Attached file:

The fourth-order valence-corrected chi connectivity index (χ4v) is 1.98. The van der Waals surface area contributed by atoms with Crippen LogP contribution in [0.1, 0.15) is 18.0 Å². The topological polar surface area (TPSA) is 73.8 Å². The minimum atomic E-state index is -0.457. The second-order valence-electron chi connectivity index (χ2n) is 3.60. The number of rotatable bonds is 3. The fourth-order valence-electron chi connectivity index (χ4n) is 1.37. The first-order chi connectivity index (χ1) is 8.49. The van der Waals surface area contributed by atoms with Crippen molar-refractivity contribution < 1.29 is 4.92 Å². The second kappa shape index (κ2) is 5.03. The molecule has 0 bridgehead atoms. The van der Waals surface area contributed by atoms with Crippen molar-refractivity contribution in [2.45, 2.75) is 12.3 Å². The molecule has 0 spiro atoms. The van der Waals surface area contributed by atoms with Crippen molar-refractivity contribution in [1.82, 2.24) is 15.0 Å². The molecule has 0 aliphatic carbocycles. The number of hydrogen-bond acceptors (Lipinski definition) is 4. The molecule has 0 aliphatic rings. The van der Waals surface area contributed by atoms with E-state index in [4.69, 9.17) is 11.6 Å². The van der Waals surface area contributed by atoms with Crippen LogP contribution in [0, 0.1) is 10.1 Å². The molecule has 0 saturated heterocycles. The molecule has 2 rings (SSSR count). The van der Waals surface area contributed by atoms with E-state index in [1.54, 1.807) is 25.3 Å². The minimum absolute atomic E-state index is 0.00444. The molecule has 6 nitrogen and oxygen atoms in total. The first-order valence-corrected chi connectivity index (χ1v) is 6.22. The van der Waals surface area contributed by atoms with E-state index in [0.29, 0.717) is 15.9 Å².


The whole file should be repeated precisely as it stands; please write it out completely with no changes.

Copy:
The fourth-order valence-corrected chi connectivity index (χ4v) is 1.98. The van der Waals surface area contributed by atoms with Crippen LogP contribution in [0.1, 0.15) is 18.0 Å². The topological polar surface area (TPSA) is 73.8 Å². The minimum atomic E-state index is -0.457. The second-order valence-electron chi connectivity index (χ2n) is 3.60. The number of rotatable bonds is 3. The fourth-order valence-electron chi connectivity index (χ4n) is 1.37. The first-order chi connectivity index (χ1) is 8.49. The van der Waals surface area contributed by atoms with Crippen molar-refractivity contribution < 1.29 is 4.92 Å². The second kappa shape index (κ2) is 5.03. The molecule has 0 bridgehead atoms. The van der Waals surface area contributed by atoms with Crippen molar-refractivity contribution in [2.45, 2.75) is 12.3 Å². The molecule has 0 spiro atoms. The van der Waals surface area contributed by atoms with Crippen molar-refractivity contribution in [1.82, 2.24) is 15.0 Å². The molecule has 0 aliphatic carbocycles. The number of hydrogen-bond acceptors (Lipinski definition) is 4. The molecule has 0 aliphatic rings. The van der Waals surface area contributed by atoms with E-state index in [4.69, 9.17) is 11.6 Å². The van der Waals surface area contributed by atoms with Crippen LogP contribution in [0, 0.1) is 10.1 Å². The molecule has 0 saturated heterocycles. The molecule has 2 rings (SSSR count). The van der Waals surface area contributed by atoms with E-state index in [1.54, 1.807) is 25.3 Å². The minimum absolute atomic E-state index is 0.00444. The molecule has 6 nitrogen and oxygen atoms in total. The first-order valence-corrected chi connectivity index (χ1v) is 6.22. The van der Waals surface area contributed by atoms with E-state index in [0.29, 0.717) is 15.9 Å².